Yemeni director Khadija Al-Salami tells Melanie Goodfellow about her struggle to bring the issue of child brides to the big screen in I Am Nojoom, Age 10 And Divorced.

Negotiating a ransom for a “kidnapped” electricity generator, breaking up scuffles between her crew and local bystanders on the streets of the Yemeni capital of Sanaa and dodging state censorship were all in a day’s work for director Khadija Al-Salami on the shoot of I Am Nojoom, Age 10 And Divorced.

The film is an adaptation of Yemeni teenager Nujood Ali and French writer Delphine Minuoi’s international bestseller I Am Nujood, Aged 10 And Divorced, about the former’s bid to extricate herself from an abusive, arranged marriage to a much older man at the age of just 10 through Yemen’s courts.

The young girl’s story hit the global headlines in 2009 after her court battle came to light, making her a central figure in the movement against child brides in Yemen. According to United Nations and Yemeni government data, roughly 50% of girls in the country are married off before they turn 18 and 15% are wed before the age of 15.

The film, which is Al-Salami’s first feature after 25 documentaries focused on women’s issues in Yemen, premieres at DIFF this week in the Muhr Feature Competition.

Al-Salami is a DIFF regular having previously shown her Yemen-set documentaries Killing Her Is A Ticket To Paradise, about an outspoken female journalist who displeases hardline Islamists, and The Scream, about the role of women in the 2011 uprising against President Ali Abdullah Saleh.

Shot on location in Yemen in the autumn of 2013, using local TV stars and amateur child actors, I Am Nojoom offers a rare cinematic insight into Yemeni life, both in the city and the countryside – its assured direction, masking the challenging nature of the shoot.

The Paris-based filmmaker, who herself fled an abusive arranged marriage as a child, talks about the making of the film.

What compelled you to bring Nujood Ali’s story to the big screen?

When I heard about Nujood’s story in the press, I contacted her personally because I wanted to encourage her. I was impressed by the way she went to the courts and asked for a divorce.

I’d been under the impression that early marriage was becoming less and less practised in Yemen and that the situation had changed from when I was a child, 30 years previously. 

When Nujood’s story came out it encouraged lots of other girls to come forward to talk about their problems. It made me realise that so many girls were undergoing this trauma and that it was still common practice.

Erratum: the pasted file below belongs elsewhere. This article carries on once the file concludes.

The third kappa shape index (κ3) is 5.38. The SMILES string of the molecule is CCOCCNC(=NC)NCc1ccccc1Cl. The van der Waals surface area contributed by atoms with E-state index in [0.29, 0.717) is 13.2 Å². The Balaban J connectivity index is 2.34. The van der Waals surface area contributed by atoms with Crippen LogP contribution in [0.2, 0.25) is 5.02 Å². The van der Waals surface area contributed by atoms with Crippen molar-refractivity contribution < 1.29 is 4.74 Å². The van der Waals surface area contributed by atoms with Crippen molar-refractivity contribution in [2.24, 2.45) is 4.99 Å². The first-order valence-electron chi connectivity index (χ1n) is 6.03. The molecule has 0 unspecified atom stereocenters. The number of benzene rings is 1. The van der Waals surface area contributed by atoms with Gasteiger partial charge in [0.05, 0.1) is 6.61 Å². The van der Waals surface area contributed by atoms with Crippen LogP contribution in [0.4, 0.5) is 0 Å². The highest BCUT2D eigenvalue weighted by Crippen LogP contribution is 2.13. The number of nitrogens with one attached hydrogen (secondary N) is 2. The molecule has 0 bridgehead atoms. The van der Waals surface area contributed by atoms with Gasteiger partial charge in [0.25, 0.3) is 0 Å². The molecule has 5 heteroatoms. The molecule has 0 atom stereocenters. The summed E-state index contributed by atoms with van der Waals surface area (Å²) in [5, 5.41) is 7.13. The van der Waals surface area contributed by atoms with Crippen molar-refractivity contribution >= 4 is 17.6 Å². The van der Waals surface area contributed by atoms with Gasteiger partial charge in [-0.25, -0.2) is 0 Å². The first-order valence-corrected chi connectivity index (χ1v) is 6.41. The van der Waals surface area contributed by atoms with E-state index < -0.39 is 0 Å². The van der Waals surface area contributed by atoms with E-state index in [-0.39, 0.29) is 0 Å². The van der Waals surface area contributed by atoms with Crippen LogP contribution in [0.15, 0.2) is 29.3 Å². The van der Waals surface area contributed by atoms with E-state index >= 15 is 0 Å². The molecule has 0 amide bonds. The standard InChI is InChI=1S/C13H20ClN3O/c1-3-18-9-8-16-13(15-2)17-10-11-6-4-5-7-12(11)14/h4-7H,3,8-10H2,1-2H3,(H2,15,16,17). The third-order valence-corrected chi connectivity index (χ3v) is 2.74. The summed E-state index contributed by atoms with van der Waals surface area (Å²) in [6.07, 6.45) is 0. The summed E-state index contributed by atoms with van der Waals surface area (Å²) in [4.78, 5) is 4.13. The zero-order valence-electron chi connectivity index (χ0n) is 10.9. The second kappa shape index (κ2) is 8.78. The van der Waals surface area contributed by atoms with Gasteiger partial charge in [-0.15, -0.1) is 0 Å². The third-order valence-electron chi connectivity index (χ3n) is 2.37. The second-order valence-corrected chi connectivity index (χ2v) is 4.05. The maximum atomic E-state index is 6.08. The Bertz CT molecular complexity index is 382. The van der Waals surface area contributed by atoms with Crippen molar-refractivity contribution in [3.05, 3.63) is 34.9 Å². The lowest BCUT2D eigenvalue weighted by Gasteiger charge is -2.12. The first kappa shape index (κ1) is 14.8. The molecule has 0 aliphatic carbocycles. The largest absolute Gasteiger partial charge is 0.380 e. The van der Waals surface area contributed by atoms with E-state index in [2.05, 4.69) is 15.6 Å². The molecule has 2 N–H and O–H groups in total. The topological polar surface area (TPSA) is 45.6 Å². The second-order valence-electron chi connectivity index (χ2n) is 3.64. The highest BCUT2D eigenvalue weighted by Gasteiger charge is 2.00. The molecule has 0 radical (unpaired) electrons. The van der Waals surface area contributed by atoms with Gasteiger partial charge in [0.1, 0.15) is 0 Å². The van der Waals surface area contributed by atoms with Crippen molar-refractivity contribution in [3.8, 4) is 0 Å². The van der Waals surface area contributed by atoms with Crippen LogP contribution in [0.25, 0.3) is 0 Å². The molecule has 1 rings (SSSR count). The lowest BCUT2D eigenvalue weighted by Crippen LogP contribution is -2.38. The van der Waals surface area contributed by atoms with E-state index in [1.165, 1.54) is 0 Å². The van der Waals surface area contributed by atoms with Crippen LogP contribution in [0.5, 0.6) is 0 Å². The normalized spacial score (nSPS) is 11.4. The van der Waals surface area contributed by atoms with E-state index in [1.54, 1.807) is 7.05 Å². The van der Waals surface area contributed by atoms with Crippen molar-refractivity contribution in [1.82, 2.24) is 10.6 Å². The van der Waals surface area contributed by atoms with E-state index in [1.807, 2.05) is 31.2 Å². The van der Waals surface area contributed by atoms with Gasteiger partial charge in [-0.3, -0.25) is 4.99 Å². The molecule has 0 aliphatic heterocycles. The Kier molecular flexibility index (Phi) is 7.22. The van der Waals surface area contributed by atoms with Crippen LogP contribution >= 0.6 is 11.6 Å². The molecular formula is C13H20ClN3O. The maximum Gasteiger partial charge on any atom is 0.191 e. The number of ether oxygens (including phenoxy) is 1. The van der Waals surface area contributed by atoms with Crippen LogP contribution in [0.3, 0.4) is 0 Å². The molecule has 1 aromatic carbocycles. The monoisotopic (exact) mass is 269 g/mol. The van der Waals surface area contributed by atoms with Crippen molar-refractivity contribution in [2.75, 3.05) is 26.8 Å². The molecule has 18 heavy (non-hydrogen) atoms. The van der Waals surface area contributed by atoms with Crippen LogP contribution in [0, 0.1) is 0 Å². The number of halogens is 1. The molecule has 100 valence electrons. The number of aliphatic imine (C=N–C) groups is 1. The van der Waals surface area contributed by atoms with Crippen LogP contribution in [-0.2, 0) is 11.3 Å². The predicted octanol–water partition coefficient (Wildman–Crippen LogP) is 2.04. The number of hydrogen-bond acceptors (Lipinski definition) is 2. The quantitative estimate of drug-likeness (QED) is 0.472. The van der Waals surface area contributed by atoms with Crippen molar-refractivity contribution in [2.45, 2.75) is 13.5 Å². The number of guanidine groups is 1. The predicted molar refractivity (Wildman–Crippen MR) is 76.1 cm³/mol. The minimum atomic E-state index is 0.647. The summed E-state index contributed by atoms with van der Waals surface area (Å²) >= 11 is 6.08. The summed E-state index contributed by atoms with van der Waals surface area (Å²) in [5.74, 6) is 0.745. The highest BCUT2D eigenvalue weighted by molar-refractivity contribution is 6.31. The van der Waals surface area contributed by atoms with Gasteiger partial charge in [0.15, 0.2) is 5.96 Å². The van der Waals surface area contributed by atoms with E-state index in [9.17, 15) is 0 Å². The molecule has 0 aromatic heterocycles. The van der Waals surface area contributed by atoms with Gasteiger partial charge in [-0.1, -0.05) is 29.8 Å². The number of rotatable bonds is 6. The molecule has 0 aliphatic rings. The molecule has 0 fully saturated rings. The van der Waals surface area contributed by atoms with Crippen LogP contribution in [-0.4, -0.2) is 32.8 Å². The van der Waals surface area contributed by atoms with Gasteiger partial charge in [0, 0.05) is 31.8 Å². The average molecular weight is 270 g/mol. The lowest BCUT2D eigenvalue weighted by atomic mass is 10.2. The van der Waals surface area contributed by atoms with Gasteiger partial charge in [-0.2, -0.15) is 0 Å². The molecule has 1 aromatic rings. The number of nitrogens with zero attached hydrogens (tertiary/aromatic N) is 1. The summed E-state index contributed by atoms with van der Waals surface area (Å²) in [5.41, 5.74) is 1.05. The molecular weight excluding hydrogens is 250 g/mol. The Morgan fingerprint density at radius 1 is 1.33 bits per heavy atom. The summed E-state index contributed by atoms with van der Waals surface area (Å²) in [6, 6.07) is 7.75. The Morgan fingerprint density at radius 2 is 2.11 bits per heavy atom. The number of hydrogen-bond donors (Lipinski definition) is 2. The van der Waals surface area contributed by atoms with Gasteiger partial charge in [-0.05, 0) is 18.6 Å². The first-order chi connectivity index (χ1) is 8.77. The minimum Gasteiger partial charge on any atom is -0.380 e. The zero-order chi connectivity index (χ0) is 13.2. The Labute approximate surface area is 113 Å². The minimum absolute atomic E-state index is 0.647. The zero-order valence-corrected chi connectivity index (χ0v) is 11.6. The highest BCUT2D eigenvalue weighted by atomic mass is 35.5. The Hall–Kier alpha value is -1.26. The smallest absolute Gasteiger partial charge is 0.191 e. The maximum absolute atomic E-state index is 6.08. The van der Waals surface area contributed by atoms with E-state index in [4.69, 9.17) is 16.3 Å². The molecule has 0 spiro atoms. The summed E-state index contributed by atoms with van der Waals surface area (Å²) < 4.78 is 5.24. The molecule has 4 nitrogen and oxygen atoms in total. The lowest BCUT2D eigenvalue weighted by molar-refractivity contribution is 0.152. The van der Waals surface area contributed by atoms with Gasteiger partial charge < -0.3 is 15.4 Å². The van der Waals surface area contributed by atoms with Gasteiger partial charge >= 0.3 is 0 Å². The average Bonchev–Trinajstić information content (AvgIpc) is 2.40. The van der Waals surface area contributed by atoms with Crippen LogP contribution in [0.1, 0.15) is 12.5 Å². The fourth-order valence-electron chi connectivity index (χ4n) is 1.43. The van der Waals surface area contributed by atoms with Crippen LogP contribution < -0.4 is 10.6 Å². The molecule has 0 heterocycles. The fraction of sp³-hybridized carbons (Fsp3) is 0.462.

Because this subject touched me personally, I wanted to show what is happening to the girls and show the real situation.

Families don’t do this because they are bad but more out of ignorance. I thought if I made a film, the story would reach a larger audience in Yemen, where many people don’t read and write, and perhaps encourage parents to think differently about the practice.

I’ve changed the name in the film from Nujood, which means ‘to hide’, to Nojoom which means ‘stars’.

How did you secure the rights to the book?

Convincing the publisher (Michel Lafon Publishing) to give me the rights was my first big challenge. When the book first came out, I found myself in competition with a French filmmaker who also wanted to make it.

She was better known and had done a lot of films, whereas I was on my first fiction feature, but she had never been to Yemen and didn’t know much about the culture. Also, in my favour, was that I was planning to shoot in Yemen, rather than somewhere else like Morocco, and that I had been through what Nujood had been through.

What was it like to shoot a film in Yemen?

It wasn’t easy. When I’m doing a documentary, I work on my own and can move about unnoticed, but for Nojoom I was moving around with some 30 people, between cast and crew.

Many of the rural locations had never seen a film shoot before so we drew a lot of attention – we got kicked out of a couple of villages before we found a place where we could film. In one village, they would play the drums really loudly at night so we couldn’t sleep.

This was before dealing with basic technical issues like securing electricity. It’s a luxury there to have even one hour of electricity, so I had to rent a generator – but this was ‘kidnapped’ and we had to pay to get it back. This took a few days but then got we couldn’t find diesel.

Security was also tricky. I was planning to work with a French cinematographer, but because of the security situation, I had to go to Egypt to find crew – it was impossible to find suitable people in Yemen – but the Egyptians had a hard time living in Yemen.

Shooting in Sanaa was also difficult, again because of the security situation, and also because people didn’t approve of the subject. I tried to be as discreet as possible and not talk about the subject of the film but it leaked out and we started getting grief from people who said it was all lies and that we were presenting a bad image of the country. Once when we were shooting a street scene, a scuffle broke out when a bystander pushed one of the crew and we had to call in the police.

I had to lie about the subject matter of the film when applying to the Ministry of Justice for a permit to shoot at the courthouse in Sanaa because the minister at the time was a member of the Muslim Brotherhood and disapproved of the drive to pass a law banning early marriages.

I was in tears just about every day as I dealt with problem after problem. Unfortunately, I didn’t have the money to get someone to shoot a ‘making of’ but I think it would have made for a fascinating film.

What are you working on now?

I’m writing a book, which I can’t talk about right now, and then I plan to get to work on a new screenplay next year – a love story, maybe set in Yemen, may be in the Emirates, we’ll see.